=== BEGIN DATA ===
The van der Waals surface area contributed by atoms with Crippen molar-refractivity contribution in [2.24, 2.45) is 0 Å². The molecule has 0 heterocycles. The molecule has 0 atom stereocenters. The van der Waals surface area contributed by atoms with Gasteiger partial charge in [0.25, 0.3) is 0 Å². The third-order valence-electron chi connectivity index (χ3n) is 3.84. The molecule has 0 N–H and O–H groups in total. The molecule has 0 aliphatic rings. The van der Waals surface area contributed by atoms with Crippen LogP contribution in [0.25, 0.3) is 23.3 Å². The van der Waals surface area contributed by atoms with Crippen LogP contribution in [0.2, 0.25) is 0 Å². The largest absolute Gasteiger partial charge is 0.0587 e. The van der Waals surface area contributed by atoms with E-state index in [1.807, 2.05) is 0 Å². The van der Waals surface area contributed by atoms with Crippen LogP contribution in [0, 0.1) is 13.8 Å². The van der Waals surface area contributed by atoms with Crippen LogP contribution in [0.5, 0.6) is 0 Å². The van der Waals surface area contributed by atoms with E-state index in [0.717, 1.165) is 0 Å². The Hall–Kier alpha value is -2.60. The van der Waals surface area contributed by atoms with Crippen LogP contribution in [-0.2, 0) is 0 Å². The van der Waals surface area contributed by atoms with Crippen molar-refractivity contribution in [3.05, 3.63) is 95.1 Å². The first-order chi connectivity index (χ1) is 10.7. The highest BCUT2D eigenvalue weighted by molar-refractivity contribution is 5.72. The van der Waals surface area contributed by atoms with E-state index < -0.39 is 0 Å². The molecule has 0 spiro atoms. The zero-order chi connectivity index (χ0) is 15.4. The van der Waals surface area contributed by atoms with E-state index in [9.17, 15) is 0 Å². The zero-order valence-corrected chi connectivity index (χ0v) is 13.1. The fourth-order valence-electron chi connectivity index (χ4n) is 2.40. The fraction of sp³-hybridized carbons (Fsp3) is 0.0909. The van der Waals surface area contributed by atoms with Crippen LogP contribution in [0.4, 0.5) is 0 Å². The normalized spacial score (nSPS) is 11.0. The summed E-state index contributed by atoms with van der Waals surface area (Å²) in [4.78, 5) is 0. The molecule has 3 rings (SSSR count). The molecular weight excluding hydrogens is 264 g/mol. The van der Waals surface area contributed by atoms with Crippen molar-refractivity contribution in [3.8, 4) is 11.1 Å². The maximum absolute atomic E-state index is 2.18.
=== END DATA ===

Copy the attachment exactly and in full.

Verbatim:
The van der Waals surface area contributed by atoms with Crippen molar-refractivity contribution in [2.24, 2.45) is 0 Å². The molecule has 0 heterocycles. The molecule has 0 atom stereocenters. The van der Waals surface area contributed by atoms with Gasteiger partial charge in [0.25, 0.3) is 0 Å². The third-order valence-electron chi connectivity index (χ3n) is 3.84. The molecule has 0 N–H and O–H groups in total. The molecule has 0 aliphatic rings. The van der Waals surface area contributed by atoms with Crippen LogP contribution in [0.25, 0.3) is 23.3 Å². The van der Waals surface area contributed by atoms with Crippen LogP contribution in [0.2, 0.25) is 0 Å². The largest absolute Gasteiger partial charge is 0.0587 e. The van der Waals surface area contributed by atoms with E-state index in [1.807, 2.05) is 0 Å². The van der Waals surface area contributed by atoms with Crippen LogP contribution in [0, 0.1) is 13.8 Å². The van der Waals surface area contributed by atoms with Crippen LogP contribution in [0.5, 0.6) is 0 Å². The van der Waals surface area contributed by atoms with E-state index in [0.717, 1.165) is 0 Å². The Hall–Kier alpha value is -2.60. The van der Waals surface area contributed by atoms with Crippen LogP contribution in [-0.2, 0) is 0 Å². The van der Waals surface area contributed by atoms with Crippen molar-refractivity contribution in [3.05, 3.63) is 95.1 Å². The first-order chi connectivity index (χ1) is 10.7. The highest BCUT2D eigenvalue weighted by molar-refractivity contribution is 5.72. The van der Waals surface area contributed by atoms with E-state index < -0.39 is 0 Å². The molecule has 0 spiro atoms. The zero-order chi connectivity index (χ0) is 15.4. The van der Waals surface area contributed by atoms with E-state index in [9.17, 15) is 0 Å². The zero-order valence-corrected chi connectivity index (χ0v) is 13.1. The fourth-order valence-electron chi connectivity index (χ4n) is 2.40. The fraction of sp³-hybridized carbons (Fsp3) is 0.0909. The van der Waals surface area contributed by atoms with Crippen LogP contribution in [0.4, 0.5) is 0 Å². The normalized spacial score (nSPS) is 11.0. The summed E-state index contributed by atoms with van der Waals surface area (Å²) in [4.78, 5) is 0. The molecule has 3 rings (SSSR count). The molecular weight excluding hydrogens is 264 g/mol. The van der Waals surface area contributed by atoms with Crippen molar-refractivity contribution in [3.8, 4) is 11.1 Å². The maximum absolute atomic E-state index is 2.18.